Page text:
Article

Brief Report: Television Viewing and Risk for Attention Problems in Preschool Children

Department of Psychology, University of Windsor, Windsor, Ontario, Canada
Journal of Pediatric Psychology (Impact Factor: 2.91). 06/2007; 32(4):448-52. DOI: 10.1093/jpepsy/jsl035
Source: PubMed

ABSTRACT

This study examined whether high levels of television viewing are associated with attention problems and hyperactivity in preschool children.
Parent and teacher ratings of inattention, hyperactivity and impulsivity, objectively measured activity level, and parental estimation of early television exposure were collected for a sample of preschool children. Separate linear regression analyses were conducted with parent and teacher behavioral ratings and objectively assessed activity level as outcome variables.
Results indicated that after controlling for demographic factors (i.e., age, sex, and SES), television exposure accounted for a significant proportion of the variance in teacher ratings of inattentive/hyperactive behaviors, as well as objectively measured activity level.
These findings partially replicate those from a recent, highly publicized study indicating a correlation between television exposure and attention-deficit/hyperactivity disorder (ADHD)-associated behaviors. However, it remains unclear as to whether elevated levels of television viewing are the cause or result of ADHD symptoms.

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    • "Finally, although this study demonstrates that children's hyperactive behavior affect the time they spend watching television from year-to-year, due to data limitations, this study could not examine whether increases in television time, in turn, caused and/or reinforced children's hyperactivity after kindergarten. It is worth noting, however, that the extant literature has consistently shown that greater television time is associated with less optimal behavior (Christakis et al., 2004;Miller et al., 2007;Thakkar et al., 2006;Zimmerman & Christakis, 2007). Nonetheless, future studies should also consider whether these associations between children's hyperactivity and television viewing reinforce children's behavior problems over time. "
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    ABSTRACT: Using data from the Early Childhood Longitudinal Study-Birth Cohort (ECLS-B; n = 6,250), this study examined whether children who display difficult behaviors early in life watch more television from year-to-year. Results revealed that 4-year-old children’s hyperactive, but not aggressive, behavior was associated with an increase in television watching over the ensuing year. These potential child effects, however, were embedded in both proximate and distal ecologies. That is, the association between children’s hyperactivity and increases in their television exposure over time was strongest among those in the low-end of the socioeconomic distribution and those whose parents displayed less optimal mental health. It was also stronger among girls. These results underscore the importance of considering child effects in future research and how intra-familial dynamics vary across different types of family contexts.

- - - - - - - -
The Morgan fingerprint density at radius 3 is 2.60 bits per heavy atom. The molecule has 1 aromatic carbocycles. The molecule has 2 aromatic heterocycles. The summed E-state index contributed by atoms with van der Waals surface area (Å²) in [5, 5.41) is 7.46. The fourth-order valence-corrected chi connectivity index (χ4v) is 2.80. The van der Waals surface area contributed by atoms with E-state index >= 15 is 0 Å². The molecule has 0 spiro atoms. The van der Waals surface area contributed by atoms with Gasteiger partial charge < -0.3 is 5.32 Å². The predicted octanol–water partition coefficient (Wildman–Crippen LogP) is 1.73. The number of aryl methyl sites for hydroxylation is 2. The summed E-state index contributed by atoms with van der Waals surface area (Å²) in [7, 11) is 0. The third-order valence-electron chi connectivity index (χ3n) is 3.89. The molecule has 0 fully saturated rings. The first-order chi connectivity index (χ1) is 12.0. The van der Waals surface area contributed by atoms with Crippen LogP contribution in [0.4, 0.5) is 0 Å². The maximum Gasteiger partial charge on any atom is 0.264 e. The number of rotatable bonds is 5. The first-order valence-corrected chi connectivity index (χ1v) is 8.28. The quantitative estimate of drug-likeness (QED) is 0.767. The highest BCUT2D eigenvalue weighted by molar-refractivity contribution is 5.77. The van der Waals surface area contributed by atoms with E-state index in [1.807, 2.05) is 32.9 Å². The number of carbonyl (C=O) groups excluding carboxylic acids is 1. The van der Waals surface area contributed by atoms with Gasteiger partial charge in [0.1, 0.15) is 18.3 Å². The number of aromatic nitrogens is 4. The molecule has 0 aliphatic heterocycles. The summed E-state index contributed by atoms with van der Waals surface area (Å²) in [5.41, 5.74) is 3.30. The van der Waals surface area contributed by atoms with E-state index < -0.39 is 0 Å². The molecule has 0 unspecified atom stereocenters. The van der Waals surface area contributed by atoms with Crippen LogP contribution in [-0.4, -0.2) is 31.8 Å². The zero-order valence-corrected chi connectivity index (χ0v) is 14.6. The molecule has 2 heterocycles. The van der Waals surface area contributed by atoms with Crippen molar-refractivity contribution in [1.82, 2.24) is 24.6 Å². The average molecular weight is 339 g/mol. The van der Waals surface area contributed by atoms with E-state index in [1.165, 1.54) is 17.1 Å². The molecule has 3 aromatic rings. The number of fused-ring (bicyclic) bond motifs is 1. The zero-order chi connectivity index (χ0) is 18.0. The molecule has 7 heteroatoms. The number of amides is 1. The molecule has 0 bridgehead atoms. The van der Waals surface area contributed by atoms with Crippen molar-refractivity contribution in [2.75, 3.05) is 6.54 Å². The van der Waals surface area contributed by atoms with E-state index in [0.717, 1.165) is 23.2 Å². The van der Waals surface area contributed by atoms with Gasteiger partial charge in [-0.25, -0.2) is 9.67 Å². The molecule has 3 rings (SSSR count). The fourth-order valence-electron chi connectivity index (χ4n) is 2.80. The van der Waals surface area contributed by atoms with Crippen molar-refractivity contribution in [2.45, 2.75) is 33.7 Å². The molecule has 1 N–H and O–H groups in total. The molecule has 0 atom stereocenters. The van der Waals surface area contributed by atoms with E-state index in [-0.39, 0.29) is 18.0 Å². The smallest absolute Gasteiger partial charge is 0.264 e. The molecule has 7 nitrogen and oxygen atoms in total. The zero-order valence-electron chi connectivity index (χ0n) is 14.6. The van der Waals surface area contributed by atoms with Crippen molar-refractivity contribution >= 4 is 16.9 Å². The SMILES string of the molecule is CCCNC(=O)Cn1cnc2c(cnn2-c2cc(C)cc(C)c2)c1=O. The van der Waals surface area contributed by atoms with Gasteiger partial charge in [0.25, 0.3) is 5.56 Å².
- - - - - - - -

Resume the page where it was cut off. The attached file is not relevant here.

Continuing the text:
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    • "The authors' study was based on a former study that also produced similar results and they concluded that, taken together, a relationship between TV viewing and behavioural difficulties similar to that of ADHD does exist. However, the study was unable to infer causation; it remained unclear whether increased levels of TV viewing caused inattentive and hyperactive behaviour or whether hyperactive/inattentive children watch more TV than other children (e.g. because they are more difficult to parent and TV is used as a method to occupy them;Miller et al., 2007). There was also a positive correlation between the number of minutes a night-time waking lasts and the Anxious-Fearful factor. "
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    ABSTRACT: This study explored the relationship between electronic media use, sleep and behaviour in preschool-aged children between the ages of three and five years. The primary hypothesis of this study was that excessive electronic media use (>2 hours a day) would positively correlate with sleep patterns (in particular, disturbances) and negative behavioural outcomes (specifically, hostile-aggressive, anxious-fearful and hyperactive-distractible behaviours). Overall, many significant results are reported in support of the main hypothesis. For example, there were strong significant positive correlations between the amount of television (TV) watched and hostile-aggressive, anxious-fearful and hyperactive-distractible behaviours and significant negative correlations between amount of sleep and computer use, video game console use and TV viewing. Implications for teachers and parents are discussed, as well as limitations of the current study and questions in need of further exploration.
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    • "Regarding cognitive factors, these studies suggest that cultural differences between students' cognitive structures and game's characters and consequently the inability of students to adapt their cognitive structures to the games' content and characters leads to their lack of understanding of the game's concept. In this regard, some studies (Kronenberger et al., 2005; Miller et al., 2007), discuss the negative effects of exposure to the media, especially TV, on cognitive performance especially in children and adolescents. Kronenberger et al. (2005), for example, proposes that exposure to the media and computer games lead to violence and cognitive disorders. "
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